Mark J. Rebilas-US PRESSWIRE
Leonard had a terrific first game of his second season. Below is a detailed look that demonstrates why Kawhi will not be slowed by the dreaded Sophomore Slump.
The first game of the season does little to shine light upon team chemistry or any kinks that need to be worked out. It's just a first game, right?
Kawhi Leonard struggled in the pre-season. His three-point shot wasn't connecting as accurately as it did in his first season. He was forcing things at the rim, resulting in misses. He wasn't playing very well, even defensively, leaving some to wonder if he was about to have a sophomore slump. But The Big Island negated those thoughts with how he performed in the first game of the season against New Orleans. It was probably above what some expected, even if he'd had a decent pre-season.
His outstanding performance was obvious and much discussed.
In the comments of Fred's excellent recap, JRW noted:
It was personal 11-1 point run by Kawhi in the 3rd that went:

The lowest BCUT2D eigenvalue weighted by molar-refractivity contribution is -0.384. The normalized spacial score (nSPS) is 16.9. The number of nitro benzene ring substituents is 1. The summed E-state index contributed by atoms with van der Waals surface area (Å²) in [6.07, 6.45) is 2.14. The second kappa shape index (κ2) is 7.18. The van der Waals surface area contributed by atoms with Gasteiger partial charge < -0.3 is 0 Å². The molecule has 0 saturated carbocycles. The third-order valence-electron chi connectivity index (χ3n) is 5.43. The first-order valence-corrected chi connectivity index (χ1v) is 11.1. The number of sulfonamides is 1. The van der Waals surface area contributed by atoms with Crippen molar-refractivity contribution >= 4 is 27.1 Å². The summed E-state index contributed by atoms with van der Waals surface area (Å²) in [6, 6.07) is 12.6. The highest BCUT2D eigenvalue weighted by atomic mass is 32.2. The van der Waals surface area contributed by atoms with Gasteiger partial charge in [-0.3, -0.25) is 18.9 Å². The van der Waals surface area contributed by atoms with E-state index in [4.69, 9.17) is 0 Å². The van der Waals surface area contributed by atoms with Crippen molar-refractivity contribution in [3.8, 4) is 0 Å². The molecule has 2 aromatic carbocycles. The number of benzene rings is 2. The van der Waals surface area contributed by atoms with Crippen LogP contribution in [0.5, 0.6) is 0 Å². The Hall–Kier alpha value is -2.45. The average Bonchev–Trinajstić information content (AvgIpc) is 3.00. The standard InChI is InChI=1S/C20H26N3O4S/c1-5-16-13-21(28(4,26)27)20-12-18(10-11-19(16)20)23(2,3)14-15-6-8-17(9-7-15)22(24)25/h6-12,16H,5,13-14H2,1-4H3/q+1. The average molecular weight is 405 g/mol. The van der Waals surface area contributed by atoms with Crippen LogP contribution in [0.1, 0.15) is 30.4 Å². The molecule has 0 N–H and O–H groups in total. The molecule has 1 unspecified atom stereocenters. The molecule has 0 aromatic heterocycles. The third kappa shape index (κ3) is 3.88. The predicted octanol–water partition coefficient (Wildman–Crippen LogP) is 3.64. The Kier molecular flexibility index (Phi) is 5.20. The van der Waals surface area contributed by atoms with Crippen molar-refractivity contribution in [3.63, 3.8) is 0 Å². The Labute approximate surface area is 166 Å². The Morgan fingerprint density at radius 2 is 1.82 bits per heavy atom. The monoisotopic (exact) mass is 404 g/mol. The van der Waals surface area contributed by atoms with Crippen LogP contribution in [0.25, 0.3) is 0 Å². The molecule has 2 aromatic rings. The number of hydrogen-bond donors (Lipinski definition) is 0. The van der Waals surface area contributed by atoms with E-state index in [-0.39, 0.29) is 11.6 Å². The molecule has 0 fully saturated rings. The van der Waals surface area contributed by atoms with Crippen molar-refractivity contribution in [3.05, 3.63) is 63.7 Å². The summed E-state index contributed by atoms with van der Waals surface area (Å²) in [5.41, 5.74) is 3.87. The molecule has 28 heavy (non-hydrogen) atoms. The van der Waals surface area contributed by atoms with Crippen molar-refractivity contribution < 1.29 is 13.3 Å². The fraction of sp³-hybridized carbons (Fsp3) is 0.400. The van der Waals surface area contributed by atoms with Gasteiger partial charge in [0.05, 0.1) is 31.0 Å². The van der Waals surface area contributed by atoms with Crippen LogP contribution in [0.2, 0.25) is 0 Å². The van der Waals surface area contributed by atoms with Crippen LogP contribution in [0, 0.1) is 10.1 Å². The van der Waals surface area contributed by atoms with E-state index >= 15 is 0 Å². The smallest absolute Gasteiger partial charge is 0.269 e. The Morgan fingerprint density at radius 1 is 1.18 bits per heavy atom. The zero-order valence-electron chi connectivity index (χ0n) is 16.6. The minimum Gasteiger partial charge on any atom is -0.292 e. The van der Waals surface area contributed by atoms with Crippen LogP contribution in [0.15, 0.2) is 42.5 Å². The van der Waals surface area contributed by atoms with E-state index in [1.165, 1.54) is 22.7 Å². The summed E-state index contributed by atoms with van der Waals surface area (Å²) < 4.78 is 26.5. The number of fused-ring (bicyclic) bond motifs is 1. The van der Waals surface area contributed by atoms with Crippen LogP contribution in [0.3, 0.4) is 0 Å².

- Steal, gets fouled (clear path), hits both
- Corner Three pointer (assisted by Diaw)
- Steal, gets fouled, hits both
- Dunk (assisted by Parker)
- Steal, One Man Fast Break, dunk
Before his explosion the Spurs trailed 53-54. Afterwards, it was 64-55. It was awe inspiring.
Impressive as those two and a half minutes were, what stood out me was his composure throughout the game. Sure there were some 'oops' moments, like when he pushed off on Austin Rivers as he leaped to make a driving layup and was called for an offensive foul. So what? He'll learn. He did a great job of maintaining his mental focus throughout the game.
There was no better example of that focus than what happened with less than a minute to go in the 4th as the Spurs trailed by one. Kawhi received the ball in the right corner, and Al-Farouq Aminu chased him off the three point line. Kawhi dribbled left and looked to penetrate the lane. Most 2nd year players, when asked in pre-season to become a more assertive scorer, might have played beyond themselves. Not Kawhi. Feeling the pressure in a tightly defended situation, he knew where his teammates were located, and made a quick pass to the best option available, Tony Parker. With 49 seconds left in the game and the shot clock winding down, Tony let fly from top of the key ... Tres Bien - it turned out to be the game winning shot.
That, my fellow £ers, was an assist made by a guy who's more than your average 2nd year player. It was a veteran decision that helped his team overcome a relentless Hornets squad that had given themselves reason to believe they could pull out a win at home.
Kawhi Leonard. Boy, did you deliver.
(If you missed the play, you can see it at the 1:50 mark of this video.)